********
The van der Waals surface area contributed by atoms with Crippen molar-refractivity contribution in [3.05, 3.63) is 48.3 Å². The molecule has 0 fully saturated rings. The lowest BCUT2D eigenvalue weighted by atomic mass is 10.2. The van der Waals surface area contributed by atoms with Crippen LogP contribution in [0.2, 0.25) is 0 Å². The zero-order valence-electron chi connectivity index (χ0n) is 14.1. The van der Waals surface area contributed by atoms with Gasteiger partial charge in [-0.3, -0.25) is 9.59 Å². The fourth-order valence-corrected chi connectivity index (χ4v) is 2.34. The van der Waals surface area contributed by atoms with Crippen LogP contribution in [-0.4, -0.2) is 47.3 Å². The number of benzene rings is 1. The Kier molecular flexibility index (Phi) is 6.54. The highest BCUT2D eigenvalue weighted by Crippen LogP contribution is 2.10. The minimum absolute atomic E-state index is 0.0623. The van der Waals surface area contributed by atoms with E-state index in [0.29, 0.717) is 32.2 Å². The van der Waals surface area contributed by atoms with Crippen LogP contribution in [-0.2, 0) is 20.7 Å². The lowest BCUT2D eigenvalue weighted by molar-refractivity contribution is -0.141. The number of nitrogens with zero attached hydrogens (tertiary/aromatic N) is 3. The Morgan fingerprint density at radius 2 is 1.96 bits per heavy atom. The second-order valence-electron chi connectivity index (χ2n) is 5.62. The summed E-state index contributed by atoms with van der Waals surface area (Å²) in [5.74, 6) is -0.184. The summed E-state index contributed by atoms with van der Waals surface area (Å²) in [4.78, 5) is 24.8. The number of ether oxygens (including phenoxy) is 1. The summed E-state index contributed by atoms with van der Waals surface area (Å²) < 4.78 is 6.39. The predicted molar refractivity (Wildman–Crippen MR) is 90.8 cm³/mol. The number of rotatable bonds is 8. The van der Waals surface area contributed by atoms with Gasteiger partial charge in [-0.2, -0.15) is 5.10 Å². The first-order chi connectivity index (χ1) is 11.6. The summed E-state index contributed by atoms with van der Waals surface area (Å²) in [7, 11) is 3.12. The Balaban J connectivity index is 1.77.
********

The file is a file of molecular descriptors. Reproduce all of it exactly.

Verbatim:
The van der Waals surface area contributed by atoms with Crippen molar-refractivity contribution in [3.05, 3.63) is 48.3 Å². The molecule has 0 fully saturated rings. The lowest BCUT2D eigenvalue weighted by atomic mass is 10.2. The van der Waals surface area contributed by atoms with Crippen LogP contribution in [0.2, 0.25) is 0 Å². The zero-order valence-electron chi connectivity index (χ0n) is 14.1. The van der Waals surface area contributed by atoms with Gasteiger partial charge in [-0.3, -0.25) is 9.59 Å². The fourth-order valence-corrected chi connectivity index (χ4v) is 2.34. The van der Waals surface area contributed by atoms with Crippen LogP contribution in [-0.4, -0.2) is 47.3 Å². The number of benzene rings is 1. The Kier molecular flexibility index (Phi) is 6.54. The highest BCUT2D eigenvalue weighted by Crippen LogP contribution is 2.10. The minimum absolute atomic E-state index is 0.0623. The van der Waals surface area contributed by atoms with E-state index in [0.29, 0.717) is 32.2 Å². The van der Waals surface area contributed by atoms with Crippen LogP contribution in [-0.2, 0) is 20.7 Å². The lowest BCUT2D eigenvalue weighted by molar-refractivity contribution is -0.141. The number of nitrogens with zero attached hydrogens (tertiary/aromatic N) is 3. The Morgan fingerprint density at radius 2 is 1.96 bits per heavy atom. The second-order valence-electron chi connectivity index (χ2n) is 5.62. The summed E-state index contributed by atoms with van der Waals surface area (Å²) in [5.74, 6) is -0.184. The summed E-state index contributed by atoms with van der Waals surface area (Å²) in [4.78, 5) is 24.8. The number of ether oxygens (including phenoxy) is 1. The summed E-state index contributed by atoms with van der Waals surface area (Å²) < 4.78 is 6.39. The predicted molar refractivity (Wildman–Crippen MR) is 90.8 cm³/mol. The number of rotatable bonds is 8. The van der Waals surface area contributed by atoms with Gasteiger partial charge in [-0.2, -0.15) is 5.10 Å². The first-order chi connectivity index (χ1) is 11.6. The summed E-state index contributed by atoms with van der Waals surface area (Å²) in [7, 11) is 3.12. The Balaban J connectivity index is 1.77.